Beware: this blog is purely Kirk off the wall.
However, I think my logic is pretty inescapable here.
Is your kid diagnosed with ADHD? Or maybe they seem like they might get that diagnosis soon?
Whether it’s a child or an adult who’s got ADHD, there are a lot of misunderstandings about what that condition actually entails.
Personally, I think it’s over-diagnosed.
And we’re going to get into my logic behind that for today’s article.
ADHD is actually a misnomer.
I think this conversation needs to start off by defining ADHD, because the name itself is actually incorrect.
“ADHD” stands for “attention deficit hyperactivity disorder.” And heads up: I’ll interchange ADHD and ADD, because they both stand for the same “disorder.”
But back to the basis of the diagnosis: a lack of attention isn’t what’s actually going on here.
This condition should be named something along the lines of “attention misplacement disorder.”
Because you see, people with ADD don’t lack attention.
They just hyper-focus on what society has deemed the “wrong” things to be focusing on at any given moment.
For example, the majority of trans-continental pilots have ADHD. A large portion of neurosurgeons have it, too.
They have the ability to focus on one ridiculously small, monotonous thing for the whole day without even realizing it.
So, though we often think of people with ADHD as constantly distracted, that’s not really how it works.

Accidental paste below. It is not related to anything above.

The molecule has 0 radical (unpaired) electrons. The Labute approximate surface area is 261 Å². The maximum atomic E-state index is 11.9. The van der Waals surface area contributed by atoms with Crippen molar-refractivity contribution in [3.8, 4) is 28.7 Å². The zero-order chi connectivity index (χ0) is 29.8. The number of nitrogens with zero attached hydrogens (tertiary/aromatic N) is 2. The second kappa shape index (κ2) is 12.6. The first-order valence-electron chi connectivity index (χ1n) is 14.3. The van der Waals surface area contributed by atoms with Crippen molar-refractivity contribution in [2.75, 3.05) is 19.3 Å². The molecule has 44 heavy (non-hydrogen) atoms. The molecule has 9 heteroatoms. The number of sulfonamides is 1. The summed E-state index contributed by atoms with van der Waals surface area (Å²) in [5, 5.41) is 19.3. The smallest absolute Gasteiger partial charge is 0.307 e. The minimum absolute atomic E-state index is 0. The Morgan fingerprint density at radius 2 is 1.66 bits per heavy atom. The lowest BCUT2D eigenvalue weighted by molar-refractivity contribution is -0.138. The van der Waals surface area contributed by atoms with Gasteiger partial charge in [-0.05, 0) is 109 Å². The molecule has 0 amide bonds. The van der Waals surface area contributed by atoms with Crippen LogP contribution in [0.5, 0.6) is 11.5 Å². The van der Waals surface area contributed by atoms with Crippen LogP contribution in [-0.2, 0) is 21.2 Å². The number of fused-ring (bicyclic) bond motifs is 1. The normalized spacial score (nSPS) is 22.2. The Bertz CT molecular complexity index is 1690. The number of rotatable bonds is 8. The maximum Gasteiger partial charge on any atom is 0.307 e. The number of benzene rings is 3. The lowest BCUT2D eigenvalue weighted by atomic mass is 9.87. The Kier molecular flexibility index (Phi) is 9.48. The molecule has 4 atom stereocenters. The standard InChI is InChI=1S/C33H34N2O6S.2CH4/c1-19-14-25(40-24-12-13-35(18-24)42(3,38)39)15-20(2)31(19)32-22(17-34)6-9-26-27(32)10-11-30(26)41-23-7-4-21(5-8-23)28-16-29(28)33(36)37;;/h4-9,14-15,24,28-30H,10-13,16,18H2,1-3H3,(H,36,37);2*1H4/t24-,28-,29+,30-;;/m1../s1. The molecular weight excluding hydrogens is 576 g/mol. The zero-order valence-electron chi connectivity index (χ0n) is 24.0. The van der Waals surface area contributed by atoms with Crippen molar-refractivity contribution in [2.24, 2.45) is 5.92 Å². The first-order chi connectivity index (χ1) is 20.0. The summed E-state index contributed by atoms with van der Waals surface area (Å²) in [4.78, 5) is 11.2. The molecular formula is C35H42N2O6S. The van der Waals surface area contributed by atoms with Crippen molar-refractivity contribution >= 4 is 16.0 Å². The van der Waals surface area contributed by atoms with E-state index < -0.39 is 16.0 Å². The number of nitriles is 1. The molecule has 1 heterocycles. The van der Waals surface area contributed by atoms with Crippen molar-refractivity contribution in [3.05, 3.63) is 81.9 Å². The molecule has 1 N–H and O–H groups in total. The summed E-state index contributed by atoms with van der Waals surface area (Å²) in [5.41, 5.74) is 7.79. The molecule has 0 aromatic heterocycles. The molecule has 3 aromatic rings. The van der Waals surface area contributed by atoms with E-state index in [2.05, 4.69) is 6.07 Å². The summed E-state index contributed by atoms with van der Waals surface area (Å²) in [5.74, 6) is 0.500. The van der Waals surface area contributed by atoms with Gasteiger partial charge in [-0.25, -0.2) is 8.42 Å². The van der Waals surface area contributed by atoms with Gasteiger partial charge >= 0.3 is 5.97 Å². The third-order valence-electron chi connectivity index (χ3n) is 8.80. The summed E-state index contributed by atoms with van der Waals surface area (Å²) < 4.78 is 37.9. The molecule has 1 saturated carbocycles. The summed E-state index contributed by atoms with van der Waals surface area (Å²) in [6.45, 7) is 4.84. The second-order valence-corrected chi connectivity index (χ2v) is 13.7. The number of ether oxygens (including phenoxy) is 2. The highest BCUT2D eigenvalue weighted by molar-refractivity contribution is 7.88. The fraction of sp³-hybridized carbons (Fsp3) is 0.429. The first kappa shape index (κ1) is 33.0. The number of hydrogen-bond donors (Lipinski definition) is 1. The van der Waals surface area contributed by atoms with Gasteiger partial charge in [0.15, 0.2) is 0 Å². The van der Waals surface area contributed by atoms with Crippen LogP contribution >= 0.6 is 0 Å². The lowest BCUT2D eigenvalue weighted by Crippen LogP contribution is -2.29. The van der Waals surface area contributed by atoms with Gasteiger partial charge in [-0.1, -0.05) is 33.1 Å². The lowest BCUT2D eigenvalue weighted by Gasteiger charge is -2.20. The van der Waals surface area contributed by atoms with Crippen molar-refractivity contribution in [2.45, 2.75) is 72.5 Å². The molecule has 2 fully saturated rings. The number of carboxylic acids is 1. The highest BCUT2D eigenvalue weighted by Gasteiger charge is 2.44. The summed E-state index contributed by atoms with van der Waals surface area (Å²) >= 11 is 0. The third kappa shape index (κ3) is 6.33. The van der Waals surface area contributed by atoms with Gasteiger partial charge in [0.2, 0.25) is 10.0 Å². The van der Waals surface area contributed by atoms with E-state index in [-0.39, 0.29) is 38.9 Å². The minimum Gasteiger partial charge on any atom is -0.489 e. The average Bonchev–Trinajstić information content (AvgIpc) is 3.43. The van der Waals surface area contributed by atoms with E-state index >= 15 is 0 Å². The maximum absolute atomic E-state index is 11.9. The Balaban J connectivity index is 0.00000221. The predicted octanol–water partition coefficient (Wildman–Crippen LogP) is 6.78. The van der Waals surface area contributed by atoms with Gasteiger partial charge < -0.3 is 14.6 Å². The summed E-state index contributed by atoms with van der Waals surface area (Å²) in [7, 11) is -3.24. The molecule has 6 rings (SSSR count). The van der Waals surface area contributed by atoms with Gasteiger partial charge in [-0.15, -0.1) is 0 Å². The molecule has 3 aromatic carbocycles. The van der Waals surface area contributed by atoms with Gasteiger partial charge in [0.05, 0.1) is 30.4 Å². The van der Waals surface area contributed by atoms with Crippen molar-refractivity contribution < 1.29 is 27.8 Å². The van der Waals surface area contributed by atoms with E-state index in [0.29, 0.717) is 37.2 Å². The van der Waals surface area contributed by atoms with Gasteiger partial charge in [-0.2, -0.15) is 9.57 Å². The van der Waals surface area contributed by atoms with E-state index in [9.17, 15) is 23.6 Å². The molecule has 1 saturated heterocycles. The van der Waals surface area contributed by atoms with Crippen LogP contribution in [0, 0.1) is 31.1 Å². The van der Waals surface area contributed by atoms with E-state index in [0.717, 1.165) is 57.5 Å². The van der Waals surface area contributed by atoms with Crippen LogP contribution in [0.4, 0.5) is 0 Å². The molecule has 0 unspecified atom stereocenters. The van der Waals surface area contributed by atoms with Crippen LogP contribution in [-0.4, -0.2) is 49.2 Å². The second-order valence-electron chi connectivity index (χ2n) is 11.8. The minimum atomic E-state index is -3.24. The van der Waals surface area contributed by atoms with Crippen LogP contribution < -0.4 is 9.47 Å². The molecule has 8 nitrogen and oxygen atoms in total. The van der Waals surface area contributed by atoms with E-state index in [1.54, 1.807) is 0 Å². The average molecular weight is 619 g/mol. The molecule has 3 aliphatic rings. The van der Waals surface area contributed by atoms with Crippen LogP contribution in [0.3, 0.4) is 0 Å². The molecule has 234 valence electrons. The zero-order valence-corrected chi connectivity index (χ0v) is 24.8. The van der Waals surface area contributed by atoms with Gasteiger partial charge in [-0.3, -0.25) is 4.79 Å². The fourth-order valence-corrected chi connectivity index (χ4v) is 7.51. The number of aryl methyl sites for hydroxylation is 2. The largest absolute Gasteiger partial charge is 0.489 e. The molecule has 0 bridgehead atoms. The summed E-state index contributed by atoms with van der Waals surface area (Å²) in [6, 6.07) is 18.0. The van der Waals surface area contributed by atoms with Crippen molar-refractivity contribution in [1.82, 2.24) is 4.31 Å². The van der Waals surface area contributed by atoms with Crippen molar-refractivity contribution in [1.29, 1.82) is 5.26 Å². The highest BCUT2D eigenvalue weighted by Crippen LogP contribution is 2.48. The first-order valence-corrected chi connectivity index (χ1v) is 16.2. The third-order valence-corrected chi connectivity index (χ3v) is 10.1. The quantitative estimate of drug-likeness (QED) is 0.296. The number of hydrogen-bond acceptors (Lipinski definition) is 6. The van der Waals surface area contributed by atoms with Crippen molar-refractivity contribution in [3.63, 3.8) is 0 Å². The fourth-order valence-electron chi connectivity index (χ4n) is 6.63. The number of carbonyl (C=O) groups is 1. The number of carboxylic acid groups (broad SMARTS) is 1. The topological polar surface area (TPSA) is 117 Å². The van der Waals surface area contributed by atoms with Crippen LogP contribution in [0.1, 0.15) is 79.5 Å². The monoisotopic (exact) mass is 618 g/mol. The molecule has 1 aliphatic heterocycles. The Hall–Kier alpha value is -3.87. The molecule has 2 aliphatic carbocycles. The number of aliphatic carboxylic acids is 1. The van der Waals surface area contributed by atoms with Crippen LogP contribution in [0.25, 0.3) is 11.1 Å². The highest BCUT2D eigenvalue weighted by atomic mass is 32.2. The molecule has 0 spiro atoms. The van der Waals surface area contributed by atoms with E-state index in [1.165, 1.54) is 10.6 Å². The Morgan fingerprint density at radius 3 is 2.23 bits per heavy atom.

So what does ADHD actually mean?
The diagnosis itself is nebulous, and often misunderstood by the general public.
Most people, when they hear that someone has ADD, expect to meet someone whose conversation bounces around and is constantly needing reminders to pay attention to the task at hand.
However, that’s not the case.
Like I already mentioned, ADHD is more of a diagnosis about where the attention is going.
It’s not necessarily about the length of time focusing on something.
For example, I’m diagnosed with ADHD.
And I’ve literally spent 12 hours working on a watch before.
I’ve gone in to observe a brain surgery, left the procedure thinking 15 minutes had gone by, and it was actually 18 hours.
So, “misplaced” attention is more accurate.
Because, especially in kids, they seem like they don’t want to pay attention to the things they “should.”
That doesn’t mean they’re not paying attention, though. They’re just paying attention somewhere else.
This means that the diagnosis of ADD is basically a combination of behaviors, and it’s only a “diagnosis” when we think those behaviors are detrimental to you or your child’s behavior.
If a kid is extremely focused on his math homework, I don’t foresee him getting any sort of “diagnosis” any time soon.
Executive Functioning in the Brain & How it Differs in ADHD
If you remember my blog on napping for kids, we dove into how much sleep affects the development of the prefrontal cortex in the brain.
This is the area of the brain that’s under your forehead, and it’s usually described as what “makes us human.”
The prefrontal cortex is all about managing our executive functioning.
Executive functioning is the ability to plan ahead and predict what might happen next in any given situation or decision we make.
This part of the brain forms during childhood, through adolescence and is fully developed between ages 18-25.
What time of the day does it form?
It’s being developed anytime a kid is asleep, of course.
And once it’s formed, it’s formed – so you really want to encourage your kids to sleep as much as possible.
Robert Sapolsky calls the prefrontal cortex “the simulator,” because it’s responsible for keeping us aware of the outcomes of our actions.
Sure, you could punch your boss in the face next time he gets loud with you.
But your “simulator” reminds you that if you do that, you’d lose your job, and then you’d be out of money for your kids’ braces, and your wife will be mad, and you’d be stressed…you get the idea.